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Sheriff tries to tame gang activity

Published September 20, 2005

TAMPA - Hillsborough County Sheriff David Gee wants Tampa and its neighboring communities to be different. Gee wants the metropolitan allure without those big city issues. That's why his office has "tried to get its arms around" a fledgling gang problem in the county.

After an intensive six-month focus on the western portion of the county, Gee is confident that residents and those who participate in gang activity now know that law enforcement officials are taking aggressive steps to minimize gang activity.

"With big cities come big city problems," Gee said Monday after a press conference on gang activity at Jackson Springs Park in the Town 'N Country area. "We want to make Tampa different from those cities that have gang problems."

Displaying a huge poster board with pictures of those recently arrested and identified as gang members, Gee praised local and federal authorities for assisting in the six-month effort that netted 105 arrests. Of those arrested, 52 were certified as gang members and the others were gang affiliates.

"We have seen an emerging gang problem," said Sgt. Scott Wellinger, the sheriff's official in charge of the county's year-old gang task force. "(This operation) will convey to the community that we are taking a proactive step, and hopefully this will encourage them to take the same approach."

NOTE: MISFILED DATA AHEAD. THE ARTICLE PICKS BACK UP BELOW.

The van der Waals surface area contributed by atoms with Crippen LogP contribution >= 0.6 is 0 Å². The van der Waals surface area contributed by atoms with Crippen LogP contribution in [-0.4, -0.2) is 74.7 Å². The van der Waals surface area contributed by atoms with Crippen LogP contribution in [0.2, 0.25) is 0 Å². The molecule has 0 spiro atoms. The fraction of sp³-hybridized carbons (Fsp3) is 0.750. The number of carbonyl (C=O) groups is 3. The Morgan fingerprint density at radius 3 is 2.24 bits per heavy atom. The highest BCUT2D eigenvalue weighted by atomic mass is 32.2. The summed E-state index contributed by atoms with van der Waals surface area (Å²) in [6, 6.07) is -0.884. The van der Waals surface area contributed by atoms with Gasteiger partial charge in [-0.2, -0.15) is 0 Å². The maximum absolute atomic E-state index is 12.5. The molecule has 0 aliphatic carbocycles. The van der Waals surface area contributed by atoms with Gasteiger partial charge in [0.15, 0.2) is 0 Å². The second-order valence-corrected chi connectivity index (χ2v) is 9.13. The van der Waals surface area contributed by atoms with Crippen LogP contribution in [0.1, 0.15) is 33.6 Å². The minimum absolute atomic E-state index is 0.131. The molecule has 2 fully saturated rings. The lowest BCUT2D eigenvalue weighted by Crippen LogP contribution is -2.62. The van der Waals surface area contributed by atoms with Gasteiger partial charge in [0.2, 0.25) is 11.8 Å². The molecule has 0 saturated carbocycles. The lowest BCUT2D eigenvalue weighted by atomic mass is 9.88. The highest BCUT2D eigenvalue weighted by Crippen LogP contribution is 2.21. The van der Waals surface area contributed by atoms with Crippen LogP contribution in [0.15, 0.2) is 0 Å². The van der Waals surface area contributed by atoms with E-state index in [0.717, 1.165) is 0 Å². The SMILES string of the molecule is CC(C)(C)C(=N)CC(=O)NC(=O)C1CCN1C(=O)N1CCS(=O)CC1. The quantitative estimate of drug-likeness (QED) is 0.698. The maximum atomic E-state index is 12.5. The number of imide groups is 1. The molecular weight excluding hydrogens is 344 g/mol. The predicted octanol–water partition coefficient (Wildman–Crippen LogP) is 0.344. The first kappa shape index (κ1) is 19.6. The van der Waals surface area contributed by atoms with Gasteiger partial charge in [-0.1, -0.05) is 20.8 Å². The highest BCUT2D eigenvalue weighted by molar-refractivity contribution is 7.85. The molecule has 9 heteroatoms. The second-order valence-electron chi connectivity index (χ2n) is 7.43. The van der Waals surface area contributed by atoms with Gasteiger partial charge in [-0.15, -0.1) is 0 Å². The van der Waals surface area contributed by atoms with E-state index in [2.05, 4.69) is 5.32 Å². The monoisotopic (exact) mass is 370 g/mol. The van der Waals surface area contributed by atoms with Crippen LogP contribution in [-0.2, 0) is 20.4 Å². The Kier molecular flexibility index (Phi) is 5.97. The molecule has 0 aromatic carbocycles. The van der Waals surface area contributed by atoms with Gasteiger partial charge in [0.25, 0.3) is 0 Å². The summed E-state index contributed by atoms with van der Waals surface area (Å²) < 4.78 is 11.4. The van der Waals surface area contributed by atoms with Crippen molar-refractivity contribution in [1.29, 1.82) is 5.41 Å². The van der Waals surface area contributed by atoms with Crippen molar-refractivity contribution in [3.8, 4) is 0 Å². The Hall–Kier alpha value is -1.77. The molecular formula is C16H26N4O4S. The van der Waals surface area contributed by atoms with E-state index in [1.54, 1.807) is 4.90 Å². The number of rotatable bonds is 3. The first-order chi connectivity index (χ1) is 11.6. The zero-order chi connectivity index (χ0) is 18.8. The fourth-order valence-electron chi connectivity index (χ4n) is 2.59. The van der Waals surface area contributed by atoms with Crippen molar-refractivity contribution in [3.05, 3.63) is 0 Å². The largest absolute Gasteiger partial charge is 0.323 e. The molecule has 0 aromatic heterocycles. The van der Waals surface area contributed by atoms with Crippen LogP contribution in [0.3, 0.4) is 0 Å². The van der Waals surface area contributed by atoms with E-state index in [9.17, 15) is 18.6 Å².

Wellinger said more than 700 gang members have been identified in the county.

This was the completion of the third major undertaking to identify and prosecute gang activity in the county. According to Monday's results, 12 gangs were identified in the western area of Hillsborough, including at least 14 Bloods, 11 Latin Kings and eight TC Boys. Countywide, Wellinger said the Latin Kings, with 122 identified members, are the largest, followed by the Sur-13s, who have 108 members.

For active gang members, the age ranges from teenagers to 30-year-olds, Wellinger said.

Carl Whitehead of the FBI's Tampa office helped with the Sheriff's Office's recent operation. He said the FBI is monitoring gang activity nationwide. In Tampa, they are paying close attention to MS-13, an El Salvadorian gang with more than 10,000 members nationwide. A handful of MS-13s have been identified and arrested in Hillsborough County. Whitehead said he wants to prevent them from creating a "foothold" in Tampa.

"We are here to look at their structure and organization," Whitehead said after the news conference. "We want to keep them from growing and establishing themselves."

During the gang task force's recent efforts, the arrests ranged from gang members trying to sell nearly 12 pounds of powder cocaine, to possession of heroin to tampering with witnesses. Wellinger said authorities will seek some federal indictments. If convicted, some of the gang members will be deported.

--Staff writer Demorris Lee can be reached at 813 269-5312 or

[Last modified September 20, 2005, 01:54:19]

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